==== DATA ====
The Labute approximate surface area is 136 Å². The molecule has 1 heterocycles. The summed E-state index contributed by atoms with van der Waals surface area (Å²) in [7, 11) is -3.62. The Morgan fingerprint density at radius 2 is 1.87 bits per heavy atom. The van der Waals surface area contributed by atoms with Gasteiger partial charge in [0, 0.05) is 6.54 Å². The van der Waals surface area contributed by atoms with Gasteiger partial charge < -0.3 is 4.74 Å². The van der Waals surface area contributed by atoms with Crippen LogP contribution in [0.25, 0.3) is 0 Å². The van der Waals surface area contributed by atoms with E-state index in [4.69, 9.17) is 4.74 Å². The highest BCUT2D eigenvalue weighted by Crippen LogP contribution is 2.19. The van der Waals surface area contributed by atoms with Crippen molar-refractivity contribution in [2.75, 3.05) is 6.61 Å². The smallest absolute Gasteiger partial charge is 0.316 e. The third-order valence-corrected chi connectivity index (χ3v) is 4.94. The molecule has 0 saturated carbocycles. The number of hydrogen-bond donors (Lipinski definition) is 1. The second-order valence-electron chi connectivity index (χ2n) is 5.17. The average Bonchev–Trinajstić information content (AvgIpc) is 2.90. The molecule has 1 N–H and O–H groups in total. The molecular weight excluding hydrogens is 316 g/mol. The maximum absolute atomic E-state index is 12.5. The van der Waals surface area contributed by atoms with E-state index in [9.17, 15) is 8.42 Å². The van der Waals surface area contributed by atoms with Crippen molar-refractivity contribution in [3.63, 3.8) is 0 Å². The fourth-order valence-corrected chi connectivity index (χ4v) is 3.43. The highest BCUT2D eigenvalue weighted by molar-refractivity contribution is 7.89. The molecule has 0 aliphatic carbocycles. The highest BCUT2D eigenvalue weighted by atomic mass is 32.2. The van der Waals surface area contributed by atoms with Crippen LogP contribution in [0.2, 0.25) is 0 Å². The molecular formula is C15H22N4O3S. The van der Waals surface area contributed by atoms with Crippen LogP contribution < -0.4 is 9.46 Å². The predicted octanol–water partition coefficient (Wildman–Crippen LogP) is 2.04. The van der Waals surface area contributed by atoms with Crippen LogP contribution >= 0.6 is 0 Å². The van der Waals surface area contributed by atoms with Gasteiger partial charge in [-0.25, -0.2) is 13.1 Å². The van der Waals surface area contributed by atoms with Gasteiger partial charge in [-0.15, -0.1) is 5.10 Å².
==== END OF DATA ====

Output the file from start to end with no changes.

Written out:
The Labute approximate surface area is 136 Å². The molecule has 1 heterocycles. The summed E-state index contributed by atoms with van der Waals surface area (Å²) in [7, 11) is -3.62. The Morgan fingerprint density at radius 2 is 1.87 bits per heavy atom. The van der Waals surface area contributed by atoms with Gasteiger partial charge in [0, 0.05) is 6.54 Å². The van der Waals surface area contributed by atoms with Gasteiger partial charge < -0.3 is 4.74 Å². The van der Waals surface area contributed by atoms with Crippen LogP contribution in [0.25, 0.3) is 0 Å². The van der Waals surface area contributed by atoms with E-state index in [4.69, 9.17) is 4.74 Å². The highest BCUT2D eigenvalue weighted by Crippen LogP contribution is 2.19. The van der Waals surface area contributed by atoms with Crippen molar-refractivity contribution in [2.75, 3.05) is 6.61 Å². The smallest absolute Gasteiger partial charge is 0.316 e. The third-order valence-corrected chi connectivity index (χ3v) is 4.94. The molecule has 0 saturated carbocycles. The number of hydrogen-bond donors (Lipinski definition) is 1. The second-order valence-electron chi connectivity index (χ2n) is 5.17. The average Bonchev–Trinajstić information content (AvgIpc) is 2.90. The molecule has 1 N–H and O–H groups in total. The molecular weight excluding hydrogens is 316 g/mol. The maximum absolute atomic E-state index is 12.5. The van der Waals surface area contributed by atoms with E-state index in [9.17, 15) is 8.42 Å². The van der Waals surface area contributed by atoms with Crippen molar-refractivity contribution in [3.63, 3.8) is 0 Å². The fourth-order valence-corrected chi connectivity index (χ4v) is 3.43. The highest BCUT2D eigenvalue weighted by molar-refractivity contribution is 7.89. The molecule has 0 aliphatic carbocycles. The highest BCUT2D eigenvalue weighted by atomic mass is 32.2. The van der Waals surface area contributed by atoms with Crippen LogP contribution in [0.2, 0.25) is 0 Å². The molecular formula is C15H22N4O3S. The van der Waals surface area contributed by atoms with Crippen LogP contribution < -0.4 is 9.46 Å². The predicted octanol–water partition coefficient (Wildman–Crippen LogP) is 2.04. The van der Waals surface area contributed by atoms with Crippen LogP contribution >= 0.6 is 0 Å². The van der Waals surface area contributed by atoms with Gasteiger partial charge in [-0.25, -0.2) is 13.1 Å². The van der Waals surface area contributed by atoms with Gasteiger partial charge in [-0.15, -0.1) is 5.10 Å².